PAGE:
Worldwide, millions of people are already facing the harsh reality of climate and environmental crises, which act as a risk magnifier and compound the impacts of other global economic, health and food crises. Launched by the International Red Cross and Red Crescent Movement in 2021, the Climate and Environment Charter for Humanitarian Organizations guides the sectoral approach to the increasing risks of climate change and how to address its own carbon and environmental footprint.
In this post, Dr Alistair D. B. Cook, Coordinator of Humanitarian Assistance and Disaster Relief for the Centre for Non-Traditional Security Studies, draws from discussions during a recent workshop co-hosted by the S. Rajaratnam School of International Studies in Singapore and the Movement on the state of play in climate action for humanitarian actors operating in Southeast Asia and the role the Charter has played so far in addressing current and future crises.
Climate and environment crises are humanitarian crises, and they are threatening the future of humanity. They already affect people’s lives and livelihoods around the world, and their impact is growing all the time. While these crises affect all of us, their consequences are even more devastating for the poorest and most marginalized communities, whose capacity to adapt is already often strained, owing to armed conflict, disasters, displacement, weak governance, unplanned urbanization, or poverty. All of these situations are exacerbated by structural inequities and by people’s individual characteristics, such as age, gender, disability or livelihood.
The International Committee of the Red Cross and International Federation of Red Cross and Red Crescent Societies led the development of the Climate and Environment Charter for Humanitarian Organizations together with the global humanitarian community. Since its launch in 2021, the number of signatories has only increased, and work is underway to help humanitarian organizations focus and accelerate their efforts to limit their environmental footprint and address climate and environment impacts through their humanitarian work. Outside the sector, several other actors, including States, government agencies and private foundations have since taken notice and expressed interest to support the endeavor. This was critical progress for the Red Cross Red Crescent Movement; the success of the Charter hinges on how much support, technical and/or financial, the humanitarian sector receives from all its stakeholders.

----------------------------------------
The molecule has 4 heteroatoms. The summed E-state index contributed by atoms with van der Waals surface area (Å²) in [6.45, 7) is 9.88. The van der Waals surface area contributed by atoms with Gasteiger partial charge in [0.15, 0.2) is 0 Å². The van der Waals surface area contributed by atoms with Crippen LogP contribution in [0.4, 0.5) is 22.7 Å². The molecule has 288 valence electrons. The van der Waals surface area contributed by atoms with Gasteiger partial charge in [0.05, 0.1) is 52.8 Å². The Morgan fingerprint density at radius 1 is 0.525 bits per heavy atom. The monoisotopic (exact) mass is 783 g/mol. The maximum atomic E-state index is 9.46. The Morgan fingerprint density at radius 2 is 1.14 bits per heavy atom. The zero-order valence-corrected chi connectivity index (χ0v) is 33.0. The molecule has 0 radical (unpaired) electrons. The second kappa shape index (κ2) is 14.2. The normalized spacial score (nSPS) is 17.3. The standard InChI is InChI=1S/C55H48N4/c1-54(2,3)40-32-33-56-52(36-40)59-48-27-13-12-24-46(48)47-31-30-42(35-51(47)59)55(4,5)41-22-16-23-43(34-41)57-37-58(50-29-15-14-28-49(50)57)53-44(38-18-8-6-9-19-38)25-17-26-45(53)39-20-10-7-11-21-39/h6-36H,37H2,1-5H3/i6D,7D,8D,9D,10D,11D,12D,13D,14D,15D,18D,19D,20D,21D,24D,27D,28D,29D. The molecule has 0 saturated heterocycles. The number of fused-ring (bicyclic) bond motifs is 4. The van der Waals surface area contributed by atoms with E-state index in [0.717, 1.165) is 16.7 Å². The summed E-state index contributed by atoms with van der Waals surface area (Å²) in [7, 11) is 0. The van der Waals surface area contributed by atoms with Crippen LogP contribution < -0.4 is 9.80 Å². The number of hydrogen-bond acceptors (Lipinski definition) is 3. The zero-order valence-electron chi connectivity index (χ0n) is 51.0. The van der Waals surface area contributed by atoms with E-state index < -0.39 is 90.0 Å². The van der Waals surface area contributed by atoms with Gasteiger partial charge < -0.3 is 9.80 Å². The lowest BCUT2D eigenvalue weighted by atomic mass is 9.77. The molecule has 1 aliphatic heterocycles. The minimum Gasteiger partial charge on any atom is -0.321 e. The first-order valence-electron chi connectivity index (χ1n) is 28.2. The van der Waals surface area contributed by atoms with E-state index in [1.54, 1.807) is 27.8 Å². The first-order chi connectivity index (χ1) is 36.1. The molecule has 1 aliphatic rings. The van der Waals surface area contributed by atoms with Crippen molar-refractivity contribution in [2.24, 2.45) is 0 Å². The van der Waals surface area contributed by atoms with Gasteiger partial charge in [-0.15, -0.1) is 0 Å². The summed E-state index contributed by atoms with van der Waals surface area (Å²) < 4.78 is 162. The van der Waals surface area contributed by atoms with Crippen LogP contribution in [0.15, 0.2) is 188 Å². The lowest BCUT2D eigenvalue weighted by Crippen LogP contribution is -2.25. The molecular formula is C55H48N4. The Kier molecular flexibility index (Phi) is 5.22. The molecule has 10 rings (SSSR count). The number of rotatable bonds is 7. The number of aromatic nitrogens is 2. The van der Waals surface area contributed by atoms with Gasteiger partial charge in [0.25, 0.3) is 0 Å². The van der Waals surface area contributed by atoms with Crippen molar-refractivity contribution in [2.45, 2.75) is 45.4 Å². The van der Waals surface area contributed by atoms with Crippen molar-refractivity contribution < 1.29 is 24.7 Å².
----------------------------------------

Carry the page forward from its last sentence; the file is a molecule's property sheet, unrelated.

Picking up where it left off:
To promote the Charter in Southeast Asia, the Red Cross Red Crescent Movement and the S. Rajaratnam School of International Studies, Nanyang Technological University in Singapore facilitated an online workshop in January, bringing together local and international humanitarian organizations, as well as climate science and policy researchers, from across the region to share their experiences, identify challenges in the Southeast Asian context, and learn from one another on how to integrate climate and environmental concerns into humanitarian work.
The discussions focused on the local experience in Southeast Asia, the need to realize the interconnections between climate change, environment and humanitarian work, and ways to capture progress on addressing these core concerns.
Climate adaptation and resilience in disaster, conflict and fragile settings
Southeast Asia is no stranger to climate-related hazards, from floods, storms and tropical cyclones to droughts and extreme temperatures. Recent studies show that over 152 million people (24 percent of the population) live within the region’s flood-prone areas, while over 389 million (62 per cent of the population) live in areas where droughts are common. These numbers are set to rise with the intensification of climate-related disaster risks in the coming months and years, and an added concern is how complexities in the different processes and interrelationships between each environmental event render climate change a non-linear, and rather chaotic phenomenon.
The workshop kicked off with this reality check for humanitarian organizations, who were urged to prepare for and consider the regional impact and scale of future climate events. Acknowledging the multi-layered and multidimensional impacts of climate change and the knock-on effects of its unpredictability on already fragile communities, the organizations worried over their ability to mobilize an adequate response with only ‘traditional tools’ at their disposal. Preparedness today, they said, ‘has taken on a whole new dimension’.